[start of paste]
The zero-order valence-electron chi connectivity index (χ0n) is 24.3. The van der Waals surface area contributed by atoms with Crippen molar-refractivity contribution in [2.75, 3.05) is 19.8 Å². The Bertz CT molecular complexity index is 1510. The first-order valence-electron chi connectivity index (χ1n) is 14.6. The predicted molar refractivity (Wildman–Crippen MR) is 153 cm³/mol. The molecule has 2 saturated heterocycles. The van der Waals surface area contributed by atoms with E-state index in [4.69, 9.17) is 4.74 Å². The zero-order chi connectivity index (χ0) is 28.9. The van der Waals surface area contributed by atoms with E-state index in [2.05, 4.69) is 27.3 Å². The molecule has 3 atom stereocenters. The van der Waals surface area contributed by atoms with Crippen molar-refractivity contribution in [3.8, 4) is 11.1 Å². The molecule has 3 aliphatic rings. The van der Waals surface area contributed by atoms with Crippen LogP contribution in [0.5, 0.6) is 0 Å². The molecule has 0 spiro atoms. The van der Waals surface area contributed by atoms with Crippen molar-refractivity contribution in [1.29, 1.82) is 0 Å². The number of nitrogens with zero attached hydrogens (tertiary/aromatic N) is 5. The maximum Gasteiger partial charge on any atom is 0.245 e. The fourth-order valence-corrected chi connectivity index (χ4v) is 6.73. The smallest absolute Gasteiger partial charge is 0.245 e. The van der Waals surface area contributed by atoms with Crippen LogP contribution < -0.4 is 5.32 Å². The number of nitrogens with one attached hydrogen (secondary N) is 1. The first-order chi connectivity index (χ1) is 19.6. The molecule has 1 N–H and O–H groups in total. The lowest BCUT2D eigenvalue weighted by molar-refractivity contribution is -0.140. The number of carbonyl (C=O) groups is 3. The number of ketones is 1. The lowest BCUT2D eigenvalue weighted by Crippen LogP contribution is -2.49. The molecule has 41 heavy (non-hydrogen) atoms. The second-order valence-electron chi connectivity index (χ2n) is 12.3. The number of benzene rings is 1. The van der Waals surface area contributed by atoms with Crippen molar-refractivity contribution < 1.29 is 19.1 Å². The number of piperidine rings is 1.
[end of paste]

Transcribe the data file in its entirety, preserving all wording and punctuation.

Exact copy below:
The zero-order valence-electron chi connectivity index (χ0n) is 24.3. The van der Waals surface area contributed by atoms with Crippen molar-refractivity contribution in [2.75, 3.05) is 19.8 Å². The Bertz CT molecular complexity index is 1510. The first-order valence-electron chi connectivity index (χ1n) is 14.6. The predicted molar refractivity (Wildman–Crippen MR) is 153 cm³/mol. The molecule has 2 saturated heterocycles. The van der Waals surface area contributed by atoms with E-state index in [4.69, 9.17) is 4.74 Å². The zero-order chi connectivity index (χ0) is 28.9. The van der Waals surface area contributed by atoms with E-state index in [2.05, 4.69) is 27.3 Å². The molecule has 3 atom stereocenters. The van der Waals surface area contributed by atoms with Crippen molar-refractivity contribution in [3.8, 4) is 11.1 Å². The molecule has 3 aliphatic rings. The van der Waals surface area contributed by atoms with Crippen LogP contribution in [0.5, 0.6) is 0 Å². The molecule has 0 spiro atoms. The van der Waals surface area contributed by atoms with Crippen molar-refractivity contribution in [1.29, 1.82) is 0 Å². The number of nitrogens with zero attached hydrogens (tertiary/aromatic N) is 5. The maximum Gasteiger partial charge on any atom is 0.245 e. The fourth-order valence-corrected chi connectivity index (χ4v) is 6.73. The smallest absolute Gasteiger partial charge is 0.245 e. The van der Waals surface area contributed by atoms with Crippen LogP contribution < -0.4 is 5.32 Å². The number of nitrogens with one attached hydrogen (secondary N) is 1. The first-order chi connectivity index (χ1) is 19.6. The molecule has 1 N–H and O–H groups in total. The lowest BCUT2D eigenvalue weighted by molar-refractivity contribution is -0.140. The number of carbonyl (C=O) groups is 3. The number of ketones is 1. The lowest BCUT2D eigenvalue weighted by Crippen LogP contribution is -2.49. The molecule has 41 heavy (non-hydrogen) atoms. The second-order valence-electron chi connectivity index (χ2n) is 12.3. The number of benzene rings is 1. The van der Waals surface area contributed by atoms with Crippen molar-refractivity contribution < 1.29 is 19.1 Å². The number of piperidine rings is 1.